"A Ghost Story" Review

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Filmmakers often like to explore the complex topic of the true meaning of life. Recent dramas on the subject include Terrence Malick's overly-ambitious "The Tree of Life" and the dry, yet complex sci-fi saga "Arrival". Elements of those films and others (and a touch of "It's The Great Pumpkin, Charlie Brown!") are all a part of "A Ghost Story", a vivid, mysterious new indie.

This is a difficult movie in which to lose yourself. It's also challenging to interpret - at least while experiencing it. Clearly director David Lowrey ("Ain't Them Bodies Saints" and last year's "Pete's Dragon") wanted audiences to take it all in, at a distance, and then think about it all later. For that dynamic to happen, a film has to be worth the effort. Lowrey fills "A Ghost Story" with images and techniques to keep you interested, and more than a little on-edge.

You wonder why certain things are happening. You question why the director chose to hold shots at the end of several scenes well beyond what would be considered normal. And then there's the 5-minute scene (with only one edit) of Rooney Mara eating practically an entire pie. It's tough to say what was more uncomfortable - her doing it or me watching it.

However, leaving the theater, throughout the rest of the day and into the next, "A Ghost Story" stayed with me, forcing me to wrestle with what Lowrey (who also wrote the screenplay) was trying to say with his bizarre tale of love, loss and the afterlife.

As for the plot, all you need to know going in is that Casey Affleck and Mara play a husband and wife, living together in a comfortably-aged rural house. The "ghost" in the title refers to one of the two characters, who after death, returns to the home to check on the other.

Rooney Mara and Casey Affleck in "A Ghost Story"
Rooney Mara and Casey Affleck in "A Ghost Story"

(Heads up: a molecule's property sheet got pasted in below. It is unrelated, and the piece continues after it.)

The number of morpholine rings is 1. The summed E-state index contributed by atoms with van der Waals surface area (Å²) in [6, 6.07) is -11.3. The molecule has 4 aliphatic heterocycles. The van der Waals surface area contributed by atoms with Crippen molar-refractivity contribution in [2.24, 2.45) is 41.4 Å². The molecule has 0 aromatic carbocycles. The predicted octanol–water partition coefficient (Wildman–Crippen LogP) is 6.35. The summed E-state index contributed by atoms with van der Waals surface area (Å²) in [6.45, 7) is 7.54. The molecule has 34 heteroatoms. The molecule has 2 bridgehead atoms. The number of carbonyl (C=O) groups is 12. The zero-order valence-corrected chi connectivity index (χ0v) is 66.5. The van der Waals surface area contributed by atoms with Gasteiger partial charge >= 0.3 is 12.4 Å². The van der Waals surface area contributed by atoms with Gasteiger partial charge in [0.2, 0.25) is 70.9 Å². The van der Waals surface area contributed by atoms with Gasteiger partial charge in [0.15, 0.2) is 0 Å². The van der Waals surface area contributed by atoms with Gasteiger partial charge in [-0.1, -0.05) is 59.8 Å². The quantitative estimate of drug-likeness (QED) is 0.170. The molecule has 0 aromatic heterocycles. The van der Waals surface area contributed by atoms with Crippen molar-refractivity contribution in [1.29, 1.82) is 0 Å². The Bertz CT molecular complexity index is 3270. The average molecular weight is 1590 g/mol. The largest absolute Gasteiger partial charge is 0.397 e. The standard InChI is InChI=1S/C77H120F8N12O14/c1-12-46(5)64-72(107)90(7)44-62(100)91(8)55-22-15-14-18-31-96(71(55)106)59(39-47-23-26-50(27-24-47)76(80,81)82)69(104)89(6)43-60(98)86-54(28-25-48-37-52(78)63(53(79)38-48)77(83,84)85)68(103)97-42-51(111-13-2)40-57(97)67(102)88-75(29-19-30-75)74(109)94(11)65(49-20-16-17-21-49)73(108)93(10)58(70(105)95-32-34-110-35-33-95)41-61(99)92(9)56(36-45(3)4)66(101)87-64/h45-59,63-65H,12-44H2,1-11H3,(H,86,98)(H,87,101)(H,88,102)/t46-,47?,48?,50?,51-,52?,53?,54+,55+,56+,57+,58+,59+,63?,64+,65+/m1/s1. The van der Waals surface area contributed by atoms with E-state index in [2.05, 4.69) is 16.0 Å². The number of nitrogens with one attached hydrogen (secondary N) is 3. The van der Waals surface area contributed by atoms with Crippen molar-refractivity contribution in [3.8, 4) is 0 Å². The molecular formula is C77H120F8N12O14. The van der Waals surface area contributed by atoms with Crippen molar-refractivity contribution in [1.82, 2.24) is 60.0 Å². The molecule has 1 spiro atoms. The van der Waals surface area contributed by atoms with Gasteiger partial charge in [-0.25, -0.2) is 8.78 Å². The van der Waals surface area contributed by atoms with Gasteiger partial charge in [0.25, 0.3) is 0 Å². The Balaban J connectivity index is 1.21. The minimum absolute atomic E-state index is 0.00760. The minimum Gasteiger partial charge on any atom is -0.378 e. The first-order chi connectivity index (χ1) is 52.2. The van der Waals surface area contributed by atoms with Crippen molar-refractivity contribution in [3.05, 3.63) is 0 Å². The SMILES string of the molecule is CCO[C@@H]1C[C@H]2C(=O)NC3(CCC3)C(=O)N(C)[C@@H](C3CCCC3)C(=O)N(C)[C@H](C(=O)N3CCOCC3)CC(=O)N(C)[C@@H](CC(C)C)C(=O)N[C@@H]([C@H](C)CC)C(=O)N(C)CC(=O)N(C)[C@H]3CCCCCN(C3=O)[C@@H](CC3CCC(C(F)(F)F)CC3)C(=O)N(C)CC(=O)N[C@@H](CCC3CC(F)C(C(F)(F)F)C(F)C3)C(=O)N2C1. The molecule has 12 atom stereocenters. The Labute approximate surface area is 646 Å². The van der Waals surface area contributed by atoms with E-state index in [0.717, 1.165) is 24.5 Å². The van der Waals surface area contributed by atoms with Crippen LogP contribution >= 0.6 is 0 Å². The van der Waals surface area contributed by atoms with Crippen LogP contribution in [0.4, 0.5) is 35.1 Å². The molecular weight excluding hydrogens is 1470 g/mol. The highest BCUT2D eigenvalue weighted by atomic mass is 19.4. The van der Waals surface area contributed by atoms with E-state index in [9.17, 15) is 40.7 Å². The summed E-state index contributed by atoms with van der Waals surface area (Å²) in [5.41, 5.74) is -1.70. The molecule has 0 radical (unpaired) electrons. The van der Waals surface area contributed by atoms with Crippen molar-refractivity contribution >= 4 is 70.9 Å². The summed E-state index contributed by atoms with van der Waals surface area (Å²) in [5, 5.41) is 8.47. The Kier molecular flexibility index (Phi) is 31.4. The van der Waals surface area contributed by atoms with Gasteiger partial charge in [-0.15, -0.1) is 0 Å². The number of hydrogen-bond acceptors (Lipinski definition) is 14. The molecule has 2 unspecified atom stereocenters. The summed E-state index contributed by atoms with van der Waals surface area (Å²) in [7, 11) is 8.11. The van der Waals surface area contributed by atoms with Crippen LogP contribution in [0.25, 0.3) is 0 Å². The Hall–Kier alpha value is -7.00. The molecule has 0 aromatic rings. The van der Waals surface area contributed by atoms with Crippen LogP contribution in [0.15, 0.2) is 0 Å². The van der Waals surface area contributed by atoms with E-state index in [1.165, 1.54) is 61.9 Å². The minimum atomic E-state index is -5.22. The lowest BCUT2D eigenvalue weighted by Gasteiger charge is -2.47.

To say "A Ghost Story" isn't dialogue-driven would be one of the understatements of the movie year. There are long stretches of silence, broken by the occasional confrontational scene, including a party in which one member loudly expresses his opinion on the future of humanity. And, of course, the ghost has to make itself every known every once in awhile.

One of the film's strongest elements is its score. Composer Daniel Hart (who has frequently collaborated with Lowrey) provides a perfectly haunting mood. The main song "I Get Overwhelmed", which Hart performs with his band Dark Rooms, is an exact fit. That melody still hasn't escaped my mind.

Narrative is where "A Ghost Story" is its most intriguing. The film moves through time quickly - forward and backward. Lowrey often stages one shot in a certain time period or month of the year - and then swiftly cuts to a completely different one. It's as if time, as we currently know it, has no meaning (which may just be the idea). Since the timeline is fractured in multiple ways, it's important to pay attention. Again, you may not understand everything as it unfolds (I'm still not sure about some of it), but eventually themes and messages will appear.

"A Ghost Story" is spiritual, in the most literal sense, and it tackles some heavy subjects. Does it provide all the answers to life's key mysteries? No. But that's not the point. Give it a chance, and I promise, it will either work on you and for you - or it won't. Either way, it will definitely visit you again...the next time you eat pie.

Jackson Murphy: Emmy Award-winning Film Critic / Entertainment Reporter. Broadcast Film Critics Assoc. (@CriticsChoice), SAG-AFTRA (@SAGAwards)